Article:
Condition: The hamstrings are a group of muscles in the back of the thigh that help the knee flex and the hip extend. A proximal or mid-hamstring strain or tendon tear occurs when a patient injures one of these muscles.
Background: Hamstring injuries account for 12-16% of all injuries in athletes, and it is most common for them to occur in the middle of the hamstring.
Risk Factors: Athletes are more at risk, particularly those who participate in sports that require them to run or stop and start frequently, such as soccer or tennis. If a person has injured a hamstring once, there is a 22-34% chance they will reinjure it.
History and Symptoms: Symptoms include pain, a “pop” sound, swelling, tenderness, bruising and sometimes discoloration on the back of the leg.
Physical Exam: The physician will check for swelling and tenderness and determine where the damage occurred. He or she may also reposition the leg to check strength, range of motion and better assess the injury.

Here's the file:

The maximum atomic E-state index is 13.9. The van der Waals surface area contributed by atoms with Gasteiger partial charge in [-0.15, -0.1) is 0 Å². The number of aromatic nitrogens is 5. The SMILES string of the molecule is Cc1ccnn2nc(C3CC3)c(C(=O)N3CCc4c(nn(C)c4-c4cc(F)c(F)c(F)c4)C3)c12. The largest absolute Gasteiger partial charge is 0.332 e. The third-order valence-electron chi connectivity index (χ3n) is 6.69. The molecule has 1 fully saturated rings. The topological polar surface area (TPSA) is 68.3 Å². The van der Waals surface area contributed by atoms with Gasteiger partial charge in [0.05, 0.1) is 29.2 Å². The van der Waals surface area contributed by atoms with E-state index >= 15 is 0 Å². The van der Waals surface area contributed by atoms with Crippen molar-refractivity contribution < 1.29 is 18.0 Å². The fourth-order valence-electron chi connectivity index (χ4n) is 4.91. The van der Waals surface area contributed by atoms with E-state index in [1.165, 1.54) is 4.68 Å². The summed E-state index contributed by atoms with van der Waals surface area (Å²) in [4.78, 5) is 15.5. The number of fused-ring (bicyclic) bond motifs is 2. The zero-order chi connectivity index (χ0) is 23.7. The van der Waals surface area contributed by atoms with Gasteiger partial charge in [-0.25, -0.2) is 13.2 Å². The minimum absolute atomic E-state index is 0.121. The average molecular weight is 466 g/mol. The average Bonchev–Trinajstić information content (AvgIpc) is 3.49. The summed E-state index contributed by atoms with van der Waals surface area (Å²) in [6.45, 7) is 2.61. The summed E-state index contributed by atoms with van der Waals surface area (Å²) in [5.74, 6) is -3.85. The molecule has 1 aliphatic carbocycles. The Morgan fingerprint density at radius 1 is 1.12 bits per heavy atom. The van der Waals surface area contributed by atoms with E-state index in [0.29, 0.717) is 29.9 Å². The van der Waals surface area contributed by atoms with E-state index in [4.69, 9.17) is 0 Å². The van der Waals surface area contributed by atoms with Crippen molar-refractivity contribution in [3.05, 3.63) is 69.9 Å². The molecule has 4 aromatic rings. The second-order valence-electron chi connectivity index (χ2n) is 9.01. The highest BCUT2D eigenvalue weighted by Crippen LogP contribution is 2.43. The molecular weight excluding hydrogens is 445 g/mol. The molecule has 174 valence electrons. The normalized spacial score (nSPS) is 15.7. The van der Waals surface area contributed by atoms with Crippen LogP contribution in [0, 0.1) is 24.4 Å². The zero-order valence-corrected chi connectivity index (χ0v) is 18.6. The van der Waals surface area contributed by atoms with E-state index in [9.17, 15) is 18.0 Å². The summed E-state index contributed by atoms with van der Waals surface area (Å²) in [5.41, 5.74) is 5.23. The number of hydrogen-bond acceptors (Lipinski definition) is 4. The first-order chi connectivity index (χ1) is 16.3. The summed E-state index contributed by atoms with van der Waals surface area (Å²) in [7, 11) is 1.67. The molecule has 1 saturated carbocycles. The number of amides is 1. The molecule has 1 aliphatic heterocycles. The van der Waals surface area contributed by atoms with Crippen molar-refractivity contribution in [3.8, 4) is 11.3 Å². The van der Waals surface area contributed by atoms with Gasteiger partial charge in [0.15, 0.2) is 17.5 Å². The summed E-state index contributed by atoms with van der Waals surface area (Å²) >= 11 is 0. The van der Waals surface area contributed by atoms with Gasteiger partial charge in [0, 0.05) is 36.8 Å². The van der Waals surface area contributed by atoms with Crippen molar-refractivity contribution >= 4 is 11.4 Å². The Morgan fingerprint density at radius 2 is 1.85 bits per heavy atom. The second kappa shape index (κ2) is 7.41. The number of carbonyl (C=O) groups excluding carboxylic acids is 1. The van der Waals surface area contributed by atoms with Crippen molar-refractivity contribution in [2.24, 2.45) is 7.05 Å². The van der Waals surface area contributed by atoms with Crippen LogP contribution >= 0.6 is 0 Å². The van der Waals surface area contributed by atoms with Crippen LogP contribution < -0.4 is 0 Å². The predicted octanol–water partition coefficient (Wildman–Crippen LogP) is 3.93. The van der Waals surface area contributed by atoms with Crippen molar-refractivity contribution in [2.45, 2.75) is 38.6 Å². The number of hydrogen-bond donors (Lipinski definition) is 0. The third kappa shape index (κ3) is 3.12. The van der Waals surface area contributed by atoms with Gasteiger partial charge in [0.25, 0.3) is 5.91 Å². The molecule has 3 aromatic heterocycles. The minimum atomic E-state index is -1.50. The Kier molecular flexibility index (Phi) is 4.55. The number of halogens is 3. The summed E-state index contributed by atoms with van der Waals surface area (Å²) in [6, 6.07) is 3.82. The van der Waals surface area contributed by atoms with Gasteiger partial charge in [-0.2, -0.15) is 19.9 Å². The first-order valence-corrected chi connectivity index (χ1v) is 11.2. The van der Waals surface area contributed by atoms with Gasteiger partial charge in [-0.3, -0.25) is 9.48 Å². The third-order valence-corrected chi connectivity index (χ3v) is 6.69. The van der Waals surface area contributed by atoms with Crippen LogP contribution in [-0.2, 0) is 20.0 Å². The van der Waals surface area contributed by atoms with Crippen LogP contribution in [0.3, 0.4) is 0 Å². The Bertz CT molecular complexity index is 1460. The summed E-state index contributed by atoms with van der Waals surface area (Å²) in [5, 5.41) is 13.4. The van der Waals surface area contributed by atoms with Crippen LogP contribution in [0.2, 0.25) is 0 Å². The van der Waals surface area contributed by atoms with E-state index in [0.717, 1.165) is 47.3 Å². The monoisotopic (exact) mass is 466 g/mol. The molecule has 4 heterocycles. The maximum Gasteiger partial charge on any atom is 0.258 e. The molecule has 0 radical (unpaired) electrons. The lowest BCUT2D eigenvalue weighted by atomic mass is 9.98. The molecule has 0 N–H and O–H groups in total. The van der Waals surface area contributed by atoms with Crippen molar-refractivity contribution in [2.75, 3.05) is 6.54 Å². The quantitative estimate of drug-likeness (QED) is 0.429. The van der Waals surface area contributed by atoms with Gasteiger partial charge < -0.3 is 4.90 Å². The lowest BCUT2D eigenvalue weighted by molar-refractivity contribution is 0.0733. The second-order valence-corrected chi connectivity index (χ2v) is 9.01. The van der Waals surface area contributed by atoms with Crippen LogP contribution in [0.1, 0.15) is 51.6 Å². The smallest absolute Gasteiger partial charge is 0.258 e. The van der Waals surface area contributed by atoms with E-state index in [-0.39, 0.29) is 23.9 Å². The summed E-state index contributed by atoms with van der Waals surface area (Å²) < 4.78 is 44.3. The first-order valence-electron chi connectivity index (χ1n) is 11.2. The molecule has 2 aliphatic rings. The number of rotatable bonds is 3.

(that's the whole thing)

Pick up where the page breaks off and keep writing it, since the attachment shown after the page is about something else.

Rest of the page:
Diagnostic Process: If the injury is severe, the hamstring can tear or detach from where it is connected. Sometimes, a small piece of bone is torn away as well. An X-ray can check for these types of fractures. MRIs and ultrasounds may also be helpful in understanding the injury.
Rehab Management: Pain relievers such as ibuprofen can be helpful. Physical therapy can be beneficial too, such as a program that includes progressive stretching. When pain-free range of motion has been restored, patients can also follow a hamstring strengthening program.
Other Resources for Patients and Families: Athletes should talk to their coaches about the injury and returning to the sport, particularly since re-injury is common. The American College of Sports Medicine offers a brochure for patients and families, “Sprains, Strains and Tears” that may be helpful.